Ear to the page.

*The Best Part of Waking Up Dept: Purchase delicious Wilkins coffee or young Muppets will end your life. Do check the sidebar at the link for many more adventures. (found by Brian Nicholson, from the other day’s comments section)

*Look for this.

Kampung Boy

This should be out in a few weeks, as part of the second wave of book releases from First Second. It’s $16.95 for 144 b&w pages.

It’s funny how things go with international cartooning. Every so often you get a superstar, a major commercial force in their homeland, an author of popular works that reached many scores of people, and often the only place you can hear any discussion of them is through the more ‘arty,’ ‘alternative’ channels of the English-speaking comics world. If you lean close toward the works of Osamu Tezuka, you can often hear the virile populist voice of the material resounding upward. And yet, his books are often published here with arms folded in the determination to put out good art for the sake of good art - they are rarely (if ever) hits, the particular environs of one comics culture transforming a sensation into a wizened nod of the head among the omnivorous. ‘Ah, Tezuka! Ah yes!’

But the voice of the work - lean in close.

You can hear Lat talking. You can hear him booming with popular force.

‘Lat’ (actual name: Mohammad Nor Khalid), is a hugely popular cartoonist in Southeast Asia, whose work has seen virtually no exposure in the US. He’s been written about in The Comics Journal, and he’s put in appearances in both volumes of the (very good) Alternative Comics anthology series Rosetta, but that’s about it. This is his first ‘solo’ book to appear on these shores. Are there cultural considerations at work? A barrier to entry that might make his material less accessible to those outside his native Malaysia? Surely that’s true for his acclaimed editorial cartoons. But a straightforward, unadorned autobiographical comic like Kampung Boy?

I say no. I declare that this work can shine anywhere. Oh sure, the 1950s setting might have struck a nostalgic chord with local readers in 1979, upon the book’s original release. That feeling is not going to spring up for you. But the power of Lat’s art, and his unassuming look at a youth gracefully remembered; that stuff is bound to work. As Seth wrote of this book’s 1981 sequel, Town Boy, in his recent Forty Cartoon Books of Interest: “It’s pure cartooning - entirely based on eccentric stylizations but grounded with an eye capable of wonderfully accurate observation of the real world.” Seth then notes that a particular sequence “rings true even a culture away.” He might as well have been talking about this earlier work.

Kampung Boy is a very fast read, and bears no evident desire to provide any sweeping statements on youth or society or A Time And A Place, or whatever. It simply tracks the author’s life from his birth to his departure from the Kampung (Malay for ‘village’), off to boarding school and his first taste of life away from home. It’s done with taste, good humor, a wry eye cast toward the little dramas of a child’s life, and some occasionally goddamned explosive cartooning. There’s a 10-page sequence in here, depicting the author running off for a swim with a trio of friends, that will make you sweat - the pacing, the directional drive, the use of space, and the virtuosity of Lat’s character art combine to form an outstanding sense of movement and joy, a boy’s view of an opening world ripped from the bloodiest depths of the heart and made golden and sentient on the page. I mean, gosh.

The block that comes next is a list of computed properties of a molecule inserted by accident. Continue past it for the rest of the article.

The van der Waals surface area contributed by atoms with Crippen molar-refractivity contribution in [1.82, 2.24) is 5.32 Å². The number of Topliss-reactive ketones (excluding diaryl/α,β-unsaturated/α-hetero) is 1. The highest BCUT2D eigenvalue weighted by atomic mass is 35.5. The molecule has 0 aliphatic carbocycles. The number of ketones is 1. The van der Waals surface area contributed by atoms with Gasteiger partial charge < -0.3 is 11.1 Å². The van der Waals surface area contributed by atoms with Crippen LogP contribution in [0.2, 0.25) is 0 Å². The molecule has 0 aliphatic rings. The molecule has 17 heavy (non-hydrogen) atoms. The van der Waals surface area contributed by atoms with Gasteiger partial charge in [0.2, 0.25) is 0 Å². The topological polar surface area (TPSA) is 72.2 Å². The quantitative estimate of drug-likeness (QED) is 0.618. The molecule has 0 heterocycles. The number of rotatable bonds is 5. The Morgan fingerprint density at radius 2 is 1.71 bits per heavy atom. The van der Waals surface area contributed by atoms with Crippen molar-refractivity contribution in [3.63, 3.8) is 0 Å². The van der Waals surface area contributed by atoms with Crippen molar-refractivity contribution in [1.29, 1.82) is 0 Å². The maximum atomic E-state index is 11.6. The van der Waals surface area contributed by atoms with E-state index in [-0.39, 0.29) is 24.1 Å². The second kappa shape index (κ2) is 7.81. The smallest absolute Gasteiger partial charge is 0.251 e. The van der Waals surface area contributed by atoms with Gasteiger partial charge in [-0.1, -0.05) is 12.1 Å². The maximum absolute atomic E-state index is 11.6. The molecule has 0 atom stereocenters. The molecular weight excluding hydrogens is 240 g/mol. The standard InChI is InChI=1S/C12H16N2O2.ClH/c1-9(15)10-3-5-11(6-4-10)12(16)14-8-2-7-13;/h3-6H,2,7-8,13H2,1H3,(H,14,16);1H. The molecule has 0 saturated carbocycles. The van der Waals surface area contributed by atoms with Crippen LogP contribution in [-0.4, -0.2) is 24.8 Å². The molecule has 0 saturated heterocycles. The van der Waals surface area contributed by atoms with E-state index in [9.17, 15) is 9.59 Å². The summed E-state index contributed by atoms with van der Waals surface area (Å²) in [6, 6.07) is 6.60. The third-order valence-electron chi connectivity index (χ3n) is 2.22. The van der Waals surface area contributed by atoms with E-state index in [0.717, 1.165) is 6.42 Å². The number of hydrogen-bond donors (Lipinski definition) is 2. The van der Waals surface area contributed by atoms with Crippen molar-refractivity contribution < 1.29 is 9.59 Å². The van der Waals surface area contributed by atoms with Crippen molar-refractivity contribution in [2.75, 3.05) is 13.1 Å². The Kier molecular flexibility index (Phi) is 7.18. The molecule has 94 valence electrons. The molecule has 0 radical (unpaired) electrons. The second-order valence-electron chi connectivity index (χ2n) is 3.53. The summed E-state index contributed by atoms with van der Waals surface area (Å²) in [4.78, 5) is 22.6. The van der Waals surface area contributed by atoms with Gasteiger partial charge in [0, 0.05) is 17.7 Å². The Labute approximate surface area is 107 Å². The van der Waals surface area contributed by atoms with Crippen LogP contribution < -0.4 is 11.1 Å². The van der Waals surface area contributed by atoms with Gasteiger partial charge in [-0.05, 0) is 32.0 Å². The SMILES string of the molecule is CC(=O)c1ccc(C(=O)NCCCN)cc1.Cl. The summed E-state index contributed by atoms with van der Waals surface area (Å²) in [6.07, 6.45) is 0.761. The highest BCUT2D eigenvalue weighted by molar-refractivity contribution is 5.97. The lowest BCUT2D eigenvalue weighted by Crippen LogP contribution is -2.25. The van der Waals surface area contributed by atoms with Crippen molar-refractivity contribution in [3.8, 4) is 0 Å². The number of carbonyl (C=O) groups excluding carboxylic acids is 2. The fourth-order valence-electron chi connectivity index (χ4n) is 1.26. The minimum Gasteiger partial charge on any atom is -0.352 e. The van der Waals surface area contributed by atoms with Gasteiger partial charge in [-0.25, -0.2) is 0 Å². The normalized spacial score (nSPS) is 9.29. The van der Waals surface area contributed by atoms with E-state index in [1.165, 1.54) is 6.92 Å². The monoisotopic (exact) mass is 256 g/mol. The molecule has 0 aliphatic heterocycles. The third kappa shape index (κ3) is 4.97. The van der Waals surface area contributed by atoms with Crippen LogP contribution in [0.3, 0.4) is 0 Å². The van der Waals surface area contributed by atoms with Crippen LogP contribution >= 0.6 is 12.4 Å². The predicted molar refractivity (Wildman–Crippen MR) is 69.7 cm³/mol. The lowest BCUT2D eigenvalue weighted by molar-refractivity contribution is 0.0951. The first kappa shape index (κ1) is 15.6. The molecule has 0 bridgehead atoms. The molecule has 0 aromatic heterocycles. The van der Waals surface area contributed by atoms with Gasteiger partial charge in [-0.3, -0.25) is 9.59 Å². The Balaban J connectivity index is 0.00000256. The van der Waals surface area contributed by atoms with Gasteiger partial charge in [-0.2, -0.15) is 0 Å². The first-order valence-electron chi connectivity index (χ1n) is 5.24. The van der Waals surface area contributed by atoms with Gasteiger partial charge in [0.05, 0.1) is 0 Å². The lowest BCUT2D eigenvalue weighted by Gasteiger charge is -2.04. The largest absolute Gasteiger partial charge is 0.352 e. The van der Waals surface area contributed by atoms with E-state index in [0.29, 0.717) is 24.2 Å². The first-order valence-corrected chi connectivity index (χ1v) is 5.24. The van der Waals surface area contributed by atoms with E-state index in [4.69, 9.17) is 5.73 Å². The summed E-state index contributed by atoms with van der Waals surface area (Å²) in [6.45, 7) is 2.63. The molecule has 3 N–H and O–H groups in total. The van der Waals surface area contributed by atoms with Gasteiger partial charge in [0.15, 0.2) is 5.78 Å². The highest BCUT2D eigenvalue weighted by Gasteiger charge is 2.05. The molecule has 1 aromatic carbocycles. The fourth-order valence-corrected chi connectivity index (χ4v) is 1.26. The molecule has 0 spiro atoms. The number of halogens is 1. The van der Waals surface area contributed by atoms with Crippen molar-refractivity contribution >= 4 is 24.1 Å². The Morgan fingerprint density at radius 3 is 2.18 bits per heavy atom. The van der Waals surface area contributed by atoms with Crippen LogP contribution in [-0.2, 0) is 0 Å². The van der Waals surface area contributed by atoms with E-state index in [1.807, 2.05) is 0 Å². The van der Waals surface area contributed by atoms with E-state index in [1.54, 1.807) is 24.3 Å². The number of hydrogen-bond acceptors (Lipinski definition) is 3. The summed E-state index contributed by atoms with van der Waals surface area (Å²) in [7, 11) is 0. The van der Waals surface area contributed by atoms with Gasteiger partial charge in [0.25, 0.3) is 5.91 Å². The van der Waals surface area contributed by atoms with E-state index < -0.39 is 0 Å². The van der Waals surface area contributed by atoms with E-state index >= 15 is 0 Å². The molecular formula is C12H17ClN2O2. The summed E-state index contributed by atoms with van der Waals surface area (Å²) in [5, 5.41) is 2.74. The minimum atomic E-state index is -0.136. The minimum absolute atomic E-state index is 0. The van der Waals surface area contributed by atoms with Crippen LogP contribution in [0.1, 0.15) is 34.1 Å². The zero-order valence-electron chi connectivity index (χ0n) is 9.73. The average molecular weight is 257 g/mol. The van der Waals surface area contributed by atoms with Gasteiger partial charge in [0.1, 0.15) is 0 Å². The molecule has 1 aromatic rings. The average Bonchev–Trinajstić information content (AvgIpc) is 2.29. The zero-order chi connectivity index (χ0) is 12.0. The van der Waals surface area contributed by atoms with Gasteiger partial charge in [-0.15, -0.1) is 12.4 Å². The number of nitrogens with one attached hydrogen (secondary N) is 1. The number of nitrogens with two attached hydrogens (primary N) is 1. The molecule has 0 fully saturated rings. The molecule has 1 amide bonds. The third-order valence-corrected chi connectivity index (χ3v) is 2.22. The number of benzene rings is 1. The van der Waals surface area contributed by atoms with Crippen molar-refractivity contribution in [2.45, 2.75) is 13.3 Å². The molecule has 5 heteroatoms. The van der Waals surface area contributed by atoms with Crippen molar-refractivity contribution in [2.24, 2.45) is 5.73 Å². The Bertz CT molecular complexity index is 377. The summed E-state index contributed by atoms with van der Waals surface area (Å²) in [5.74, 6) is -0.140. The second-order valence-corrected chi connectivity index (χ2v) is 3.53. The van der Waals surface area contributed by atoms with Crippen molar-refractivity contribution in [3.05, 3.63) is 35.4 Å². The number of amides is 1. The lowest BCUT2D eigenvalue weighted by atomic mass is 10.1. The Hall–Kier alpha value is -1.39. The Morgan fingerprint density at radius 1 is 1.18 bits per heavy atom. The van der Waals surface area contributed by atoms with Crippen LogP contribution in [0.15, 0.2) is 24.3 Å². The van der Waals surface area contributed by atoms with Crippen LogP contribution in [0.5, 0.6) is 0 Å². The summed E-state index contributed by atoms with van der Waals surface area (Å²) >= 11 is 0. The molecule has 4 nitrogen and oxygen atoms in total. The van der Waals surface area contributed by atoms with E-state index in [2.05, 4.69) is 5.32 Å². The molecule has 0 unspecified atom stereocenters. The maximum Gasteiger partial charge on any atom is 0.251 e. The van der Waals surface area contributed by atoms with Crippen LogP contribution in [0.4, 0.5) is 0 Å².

First Second has an extensive preview up, one that will give you a sense of Lat’s aesthetic. The book is presented in landscape format, absolutely necessary for the visual approach - Lat uses virtually no panels or captions, preferring to bounce from sprawling, full-page panoramas of local sights to multiple viewpoints of character action positioned in a sea of white, narration set out atop and around everything in a manner not entirely dissimilar to an early American newspaper comic. But Lat is working with a book in mind, and he skillfully doles out youthful adventures without ever bogging down the story’s fleet procession. We’re ‘helping’ Auntie with making rubber, and then we’re off to Koran class, and then we’re up for ritual circumcision, and then we’re shown the family plantation, and before you know it we’re away from home. A bit like real childhood - the novelty of a foreign culture’s mores will no doubt hold some attention, but the gilded-yet-heartfelt nature of Lat’s construction conveys a common feel for sweet, lost things.

There’s a bit of subtext. You can clearly glimpse the encroachment of industrialization on the village, and there’s some modest work done with connecting the status of the family plantation metaphorically to young Lat’s personal connection to his Kampung roots. It’s understated, quiet. One gets the feeling Lat won’t mind if you choose to ignore such things, and focus on the funny business of his expressive characters, reminiscent of the likes of E.C. Segar and Sergio Aragonés, but totally unique, and set against lively, lush backdrops of beauty and business. People live in these places, and you’ll understand how Lat’s gentle caricatures hit a chord with so many.

Will the same happen here? I don’t know. Kampung Boy has no catchy connection to current news, and no irresistible struggle against repression or danger behind it. It’s hardly shallow, but not ‘weighty.’ It’s just a nice book about sweetly observed days in a faraway (to us) place, and who knows how that’ll play? But I know this: the art of Lat has a strength that transcends any bounty. Time, place, culture, the page. The relativity of popularity. Its speech is still evident, upon a listen.